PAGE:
Mediated Reality: University of Toronto RWM Project
A solution to this problem may be obtained through something I call “Mediated Reality”. Mediated Reality (MR) differs from virtual reality (or augmented reality) in the sense that it allows us to filter out things we do not wish to have thrust upon us against our will. This capability is implicit in the notion of self-determination and mastery over one's own destiny. Just as a Sony Walkman allows us to drown out Muzak with our own choice of music, MR allows us to implement a “visual filter”. I will now describe how MR works. Later, we will see the importance of a good software basis for MR and why Linux was selected as the operating system for the apparatus of the invention (WearComp) upon which MR is based.
To understand how the reality mediator works, imagine first a device called a “Lightspace Analyzer” (see Figure 1). The Lightspace Analyzer is a hypothetical “lightspace glass” that absorbs and quantifies incoming light—it is completely opaque. It provides a numerical description (e.g., it turns light into numbers). It is not necessarily flat; the analyzer is drawn curved in the figure to emphasize this point.
Imagine also a “Lightspace Synthesizer” (see Figure 2). The Lightspace Synthesizer turns an input stream of numbers into corresponding rays of light.
Suppose we connect the output of the Lightspace Analyzer to the input of the Lightspace Synthesizer (see Figure 3). We now have an illusory transparency.
Moreover, suppose we could bring the Lightspace Analyzer glass into direct contact with the Lightspace Synthesizer glass. Placing the two back to back would create a collinear illusory transparency, in which any emergent ray of virtual light would be collinear with the incoming ray of real light that gave rise to it. (See Figure 4.)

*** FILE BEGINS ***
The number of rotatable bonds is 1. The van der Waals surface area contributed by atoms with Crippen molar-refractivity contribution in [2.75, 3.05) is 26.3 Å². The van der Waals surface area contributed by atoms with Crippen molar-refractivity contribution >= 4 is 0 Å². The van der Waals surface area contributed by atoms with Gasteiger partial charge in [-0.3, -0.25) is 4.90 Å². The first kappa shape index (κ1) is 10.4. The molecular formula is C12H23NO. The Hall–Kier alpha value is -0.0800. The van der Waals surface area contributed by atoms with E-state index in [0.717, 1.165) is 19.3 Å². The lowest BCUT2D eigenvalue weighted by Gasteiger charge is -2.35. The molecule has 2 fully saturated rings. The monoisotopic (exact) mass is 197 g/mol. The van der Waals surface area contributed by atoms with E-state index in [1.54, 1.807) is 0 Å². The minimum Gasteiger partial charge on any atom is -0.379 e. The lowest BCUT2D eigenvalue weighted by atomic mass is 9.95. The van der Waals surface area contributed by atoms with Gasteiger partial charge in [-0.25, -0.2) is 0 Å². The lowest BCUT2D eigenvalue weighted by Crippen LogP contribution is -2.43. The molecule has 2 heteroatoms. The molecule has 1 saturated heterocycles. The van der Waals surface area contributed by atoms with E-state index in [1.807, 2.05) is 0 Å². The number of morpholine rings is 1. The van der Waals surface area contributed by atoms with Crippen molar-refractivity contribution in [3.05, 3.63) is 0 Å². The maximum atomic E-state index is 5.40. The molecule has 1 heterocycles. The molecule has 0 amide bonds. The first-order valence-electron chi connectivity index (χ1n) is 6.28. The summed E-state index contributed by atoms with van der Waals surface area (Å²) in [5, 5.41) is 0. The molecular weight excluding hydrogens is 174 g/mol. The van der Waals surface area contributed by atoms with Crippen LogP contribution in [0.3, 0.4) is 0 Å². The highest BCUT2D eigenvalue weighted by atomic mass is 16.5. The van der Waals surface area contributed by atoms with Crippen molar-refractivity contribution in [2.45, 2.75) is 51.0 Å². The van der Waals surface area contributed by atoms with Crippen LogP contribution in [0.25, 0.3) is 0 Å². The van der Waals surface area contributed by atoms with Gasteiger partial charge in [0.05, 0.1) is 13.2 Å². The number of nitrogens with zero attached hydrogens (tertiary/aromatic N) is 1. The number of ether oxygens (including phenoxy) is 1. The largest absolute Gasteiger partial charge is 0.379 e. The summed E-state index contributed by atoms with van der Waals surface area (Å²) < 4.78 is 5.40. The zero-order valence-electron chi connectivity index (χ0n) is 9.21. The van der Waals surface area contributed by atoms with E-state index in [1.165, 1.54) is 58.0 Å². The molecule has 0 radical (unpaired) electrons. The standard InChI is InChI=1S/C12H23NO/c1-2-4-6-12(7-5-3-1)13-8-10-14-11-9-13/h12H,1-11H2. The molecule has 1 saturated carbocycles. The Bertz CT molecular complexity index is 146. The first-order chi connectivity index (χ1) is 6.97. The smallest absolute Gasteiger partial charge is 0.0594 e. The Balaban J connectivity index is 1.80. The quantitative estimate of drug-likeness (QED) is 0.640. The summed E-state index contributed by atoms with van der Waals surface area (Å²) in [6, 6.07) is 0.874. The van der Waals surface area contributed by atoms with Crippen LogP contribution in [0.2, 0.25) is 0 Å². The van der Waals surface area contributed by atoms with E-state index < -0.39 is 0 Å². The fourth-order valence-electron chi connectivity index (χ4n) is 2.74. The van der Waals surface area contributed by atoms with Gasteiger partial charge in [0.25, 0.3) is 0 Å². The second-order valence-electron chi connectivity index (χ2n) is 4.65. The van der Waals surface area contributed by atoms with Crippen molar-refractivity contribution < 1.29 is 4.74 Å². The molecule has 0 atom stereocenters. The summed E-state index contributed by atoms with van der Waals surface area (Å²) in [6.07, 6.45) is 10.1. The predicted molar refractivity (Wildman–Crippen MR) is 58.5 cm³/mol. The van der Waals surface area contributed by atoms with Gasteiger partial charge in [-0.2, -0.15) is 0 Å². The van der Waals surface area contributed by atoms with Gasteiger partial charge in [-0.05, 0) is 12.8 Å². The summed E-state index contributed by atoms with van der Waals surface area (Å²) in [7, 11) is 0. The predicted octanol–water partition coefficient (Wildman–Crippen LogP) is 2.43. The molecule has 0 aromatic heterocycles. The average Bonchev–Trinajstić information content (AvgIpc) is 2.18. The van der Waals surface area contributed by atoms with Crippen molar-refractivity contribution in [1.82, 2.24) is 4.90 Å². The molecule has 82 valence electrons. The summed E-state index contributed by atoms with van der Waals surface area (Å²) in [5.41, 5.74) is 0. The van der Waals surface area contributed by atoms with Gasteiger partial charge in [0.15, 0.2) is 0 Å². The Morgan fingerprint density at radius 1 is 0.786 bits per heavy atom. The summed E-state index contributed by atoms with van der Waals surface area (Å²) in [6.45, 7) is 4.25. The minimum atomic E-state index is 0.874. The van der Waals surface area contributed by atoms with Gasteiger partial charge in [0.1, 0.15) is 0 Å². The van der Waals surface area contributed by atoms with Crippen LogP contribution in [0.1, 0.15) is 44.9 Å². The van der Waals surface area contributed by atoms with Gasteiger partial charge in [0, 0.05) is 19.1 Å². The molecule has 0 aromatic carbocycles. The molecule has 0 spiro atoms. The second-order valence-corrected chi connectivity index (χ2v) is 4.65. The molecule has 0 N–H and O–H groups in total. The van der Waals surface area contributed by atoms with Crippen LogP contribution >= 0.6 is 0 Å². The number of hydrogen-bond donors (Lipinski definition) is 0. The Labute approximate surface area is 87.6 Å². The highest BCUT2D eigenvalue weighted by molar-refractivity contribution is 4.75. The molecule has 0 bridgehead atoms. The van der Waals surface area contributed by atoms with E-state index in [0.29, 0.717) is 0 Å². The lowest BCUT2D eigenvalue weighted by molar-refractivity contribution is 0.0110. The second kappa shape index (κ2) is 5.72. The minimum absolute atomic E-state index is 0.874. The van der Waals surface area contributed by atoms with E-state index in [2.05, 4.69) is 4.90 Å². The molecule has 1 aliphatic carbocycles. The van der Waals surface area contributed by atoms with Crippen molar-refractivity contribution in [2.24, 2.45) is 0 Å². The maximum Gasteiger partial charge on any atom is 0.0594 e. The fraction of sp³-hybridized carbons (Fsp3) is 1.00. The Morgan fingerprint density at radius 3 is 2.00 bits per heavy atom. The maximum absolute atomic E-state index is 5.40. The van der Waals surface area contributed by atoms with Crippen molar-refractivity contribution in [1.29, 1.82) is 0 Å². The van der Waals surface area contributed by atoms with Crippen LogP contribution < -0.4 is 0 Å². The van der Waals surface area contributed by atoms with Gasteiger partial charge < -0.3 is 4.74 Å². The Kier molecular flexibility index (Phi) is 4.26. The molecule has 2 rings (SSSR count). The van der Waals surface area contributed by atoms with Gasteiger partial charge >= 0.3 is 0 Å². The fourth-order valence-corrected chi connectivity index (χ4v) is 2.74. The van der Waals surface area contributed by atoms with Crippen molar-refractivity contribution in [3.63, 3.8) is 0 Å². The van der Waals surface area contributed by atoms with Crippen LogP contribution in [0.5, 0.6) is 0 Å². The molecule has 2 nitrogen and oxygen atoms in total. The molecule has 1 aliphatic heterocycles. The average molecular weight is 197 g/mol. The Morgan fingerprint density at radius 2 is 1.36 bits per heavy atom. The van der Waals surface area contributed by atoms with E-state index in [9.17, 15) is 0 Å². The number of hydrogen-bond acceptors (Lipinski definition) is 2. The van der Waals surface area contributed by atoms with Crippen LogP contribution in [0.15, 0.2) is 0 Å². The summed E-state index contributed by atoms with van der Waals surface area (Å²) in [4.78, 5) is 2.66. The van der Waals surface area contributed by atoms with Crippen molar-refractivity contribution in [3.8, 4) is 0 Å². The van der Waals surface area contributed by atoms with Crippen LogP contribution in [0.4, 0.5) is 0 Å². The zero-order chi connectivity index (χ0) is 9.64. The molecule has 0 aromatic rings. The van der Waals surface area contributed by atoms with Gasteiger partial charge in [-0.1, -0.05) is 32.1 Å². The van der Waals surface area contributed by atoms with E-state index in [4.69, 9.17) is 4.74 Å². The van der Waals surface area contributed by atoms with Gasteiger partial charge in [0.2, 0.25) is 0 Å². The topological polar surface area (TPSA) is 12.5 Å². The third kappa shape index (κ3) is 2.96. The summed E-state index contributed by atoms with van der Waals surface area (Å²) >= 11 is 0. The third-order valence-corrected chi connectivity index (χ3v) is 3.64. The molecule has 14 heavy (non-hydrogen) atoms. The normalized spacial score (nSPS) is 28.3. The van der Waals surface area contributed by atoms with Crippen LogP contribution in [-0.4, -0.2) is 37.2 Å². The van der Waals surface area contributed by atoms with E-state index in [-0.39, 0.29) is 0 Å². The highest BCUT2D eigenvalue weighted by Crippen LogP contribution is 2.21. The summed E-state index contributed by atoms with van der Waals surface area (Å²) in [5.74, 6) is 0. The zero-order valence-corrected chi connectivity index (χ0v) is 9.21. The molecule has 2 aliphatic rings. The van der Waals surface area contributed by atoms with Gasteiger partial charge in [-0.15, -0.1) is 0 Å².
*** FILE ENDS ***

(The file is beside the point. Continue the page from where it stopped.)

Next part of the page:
Now, a natural question to ask is, why all this effort in making a simple illusion of transparency when we could just as easily purchase a small piece of clear glass? The answer is that we have the ability to modify our perception of visual reality by inserting a WearComp between the Lightspace Analyzer and the Lightspace Synthesizer. (See Figure 5.)
In practice, there are other more practical embodiments of this invention than the one described above, but the basic principle is the same. Some practical examples are described further elsewhere in the literature (see Proceedings of IEEE ISWC98, “WearCam, the Wearable Camera”, by Steve Mann, pages 124-131). The result is a computational means of altering one's visual perception of reality.
WearComp has the potential to make all the world virtual as well as real; moreover, the potential is there to create a modified perception of visual reality. Such a computer-mediated reality can not only augment, but also diminish or otherwise alter the perception of reality.
Why would one want to do this? Why would anyone buy a pair of sunglasses that made them see less?
An example might be when we are driving and trying to concentrate on the road. Sunglasses that not only diminish the glare of the sun's rays but also filter out distracting billboards could help us see the road better, and therefore drive more safely.
Moreover, Mediated Reality can help us reclaim solitude in personal spaces. By wearing special sunglasses in which a visual filter is implemented (see Figure 6), it is possible to filter out offensive advertising.
Lightspace entering the analysis side of the glass manifests itself as an input image sequence where it is absorbed and quantified by the special sunglasses. Figure 7 shows Convention Hall as it truly is; Figure 8 shows its transformation with visual filtering.
Recall that the sunglasses are totally opaque except for the fact that the WearComp copies the input side to the output side, with possible modification. In the case of an offensive advertisement, the modification could take the form of replacing the advertisement with a more calming image of a waterfall.
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